This should sound very familiar since all Ponzi schemes rely on the same ridiculous promises – very high rates of return with virtually no risk.  The promoters of this latest Ponzi scheme promised returns 1200% higher than what is available on a 2 year treasury note with virtually no risk.  400 hundred “investors” took the bait, apparently believing that 12% returns were available with little risk.

Knowing exactly how many potential investors had to be solicited in order to get 400 to sign up would provide some interesting insights on investor behavior.  Do a significant percentage of individuals fall prey to smooth talking con men promising returns that would normally imply high risk?   As we have seen from the Madoff Ponzi scheme, many wealthy and sophisticated investors succumbed to the lure of high returns with low risk.

Desperate Search For Yield Due To Fed ZIRP Policy

This latest Ponzi scheme may be unique in that the perpetrators targeted the elderly.  Con men have a natural instinct to prey upon the most vulnerable and offer them what they need the most.  Many elderly investors who previously depended on interest income from savings have seen their incomes reduced to virtually zero as the Fed has forced rates at the short end to near zero.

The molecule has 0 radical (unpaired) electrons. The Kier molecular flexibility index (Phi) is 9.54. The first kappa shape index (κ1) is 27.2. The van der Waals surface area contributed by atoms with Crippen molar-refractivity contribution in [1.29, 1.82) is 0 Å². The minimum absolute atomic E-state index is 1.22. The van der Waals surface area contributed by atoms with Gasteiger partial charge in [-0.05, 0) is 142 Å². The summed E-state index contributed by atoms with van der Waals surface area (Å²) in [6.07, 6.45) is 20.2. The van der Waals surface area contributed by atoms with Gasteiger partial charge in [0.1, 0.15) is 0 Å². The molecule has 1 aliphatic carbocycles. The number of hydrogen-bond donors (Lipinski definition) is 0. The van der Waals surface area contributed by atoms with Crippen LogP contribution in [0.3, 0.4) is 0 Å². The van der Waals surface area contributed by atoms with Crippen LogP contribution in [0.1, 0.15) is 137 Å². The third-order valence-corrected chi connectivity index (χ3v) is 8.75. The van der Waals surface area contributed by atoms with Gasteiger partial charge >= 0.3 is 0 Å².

Super low cost funding from saver deposits have resulted in huge lending spread profits for the banks.   A Fed zero interest rate policy (ZIRP) is the silent unpublicized part of the bank bailout.   In this zero sum game, the banks are the winners and the savers the losers.  How many financially prudent savers have been forced by the Fed’s policy of zero rates to take high risks (in search of yield) that has resulted in catastrophic losses?

Savers who must have income to survive have been forced by the Fed to assume more risk with longer maturity and/or riskier asset classes.  Some savers, in their desperate search for yield, have wound up losing everything to Ponzi scheme operators.